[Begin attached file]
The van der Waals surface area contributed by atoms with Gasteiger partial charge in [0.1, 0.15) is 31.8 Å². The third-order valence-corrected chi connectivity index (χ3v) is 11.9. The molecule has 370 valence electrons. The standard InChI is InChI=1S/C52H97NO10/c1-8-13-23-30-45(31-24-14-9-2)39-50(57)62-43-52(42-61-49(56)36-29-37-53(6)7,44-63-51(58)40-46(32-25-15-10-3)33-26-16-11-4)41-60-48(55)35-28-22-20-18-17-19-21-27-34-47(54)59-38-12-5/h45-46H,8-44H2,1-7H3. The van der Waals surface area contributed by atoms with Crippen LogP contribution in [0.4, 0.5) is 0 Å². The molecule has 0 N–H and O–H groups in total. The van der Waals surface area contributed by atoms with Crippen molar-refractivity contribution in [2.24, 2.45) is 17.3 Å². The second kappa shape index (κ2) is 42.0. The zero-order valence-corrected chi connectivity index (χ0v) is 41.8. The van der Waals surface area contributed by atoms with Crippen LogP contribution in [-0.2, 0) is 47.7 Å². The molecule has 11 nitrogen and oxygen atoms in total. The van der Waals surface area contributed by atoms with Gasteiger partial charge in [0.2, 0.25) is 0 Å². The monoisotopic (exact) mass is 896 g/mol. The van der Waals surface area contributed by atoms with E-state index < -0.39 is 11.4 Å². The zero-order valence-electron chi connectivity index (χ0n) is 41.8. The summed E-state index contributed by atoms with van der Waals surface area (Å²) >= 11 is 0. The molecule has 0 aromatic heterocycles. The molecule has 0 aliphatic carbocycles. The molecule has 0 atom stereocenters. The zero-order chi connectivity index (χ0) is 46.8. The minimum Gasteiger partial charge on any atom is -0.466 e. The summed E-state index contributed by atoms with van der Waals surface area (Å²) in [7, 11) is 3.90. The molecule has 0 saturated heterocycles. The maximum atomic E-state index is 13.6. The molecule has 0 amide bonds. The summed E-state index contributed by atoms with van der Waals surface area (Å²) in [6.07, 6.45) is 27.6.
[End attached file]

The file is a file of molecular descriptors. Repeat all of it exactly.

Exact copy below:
The van der Waals surface area contributed by atoms with Gasteiger partial charge in [0.1, 0.15) is 31.8 Å². The third-order valence-corrected chi connectivity index (χ3v) is 11.9. The molecule has 370 valence electrons. The standard InChI is InChI=1S/C52H97NO10/c1-8-13-23-30-45(31-24-14-9-2)39-50(57)62-43-52(42-61-49(56)36-29-37-53(6)7,44-63-51(58)40-46(32-25-15-10-3)33-26-16-11-4)41-60-48(55)35-28-22-20-18-17-19-21-27-34-47(54)59-38-12-5/h45-46H,8-44H2,1-7H3. The van der Waals surface area contributed by atoms with Crippen LogP contribution in [0.4, 0.5) is 0 Å². The molecule has 0 N–H and O–H groups in total. The van der Waals surface area contributed by atoms with Crippen molar-refractivity contribution in [2.24, 2.45) is 17.3 Å². The second kappa shape index (κ2) is 42.0. The zero-order valence-corrected chi connectivity index (χ0v) is 41.8. The van der Waals surface area contributed by atoms with Crippen LogP contribution in [-0.2, 0) is 47.7 Å². The molecule has 11 nitrogen and oxygen atoms in total. The van der Waals surface area contributed by atoms with Gasteiger partial charge in [0.2, 0.25) is 0 Å². The monoisotopic (exact) mass is 896 g/mol. The van der Waals surface area contributed by atoms with E-state index < -0.39 is 11.4 Å². The zero-order valence-electron chi connectivity index (χ0n) is 41.8. The summed E-state index contributed by atoms with van der Waals surface area (Å²) >= 11 is 0. The molecule has 0 aromatic heterocycles. The molecule has 0 aliphatic carbocycles. The molecule has 0 atom stereocenters. The zero-order chi connectivity index (χ0) is 46.8. The minimum Gasteiger partial charge on any atom is -0.466 e. The summed E-state index contributed by atoms with van der Waals surface area (Å²) in [7, 11) is 3.90. The molecule has 0 saturated heterocycles. The maximum atomic E-state index is 13.6. The molecule has 0 amide bonds. The summed E-state index contributed by atoms with van der Waals surface area (Å²) in [6.07, 6.45) is 27.6.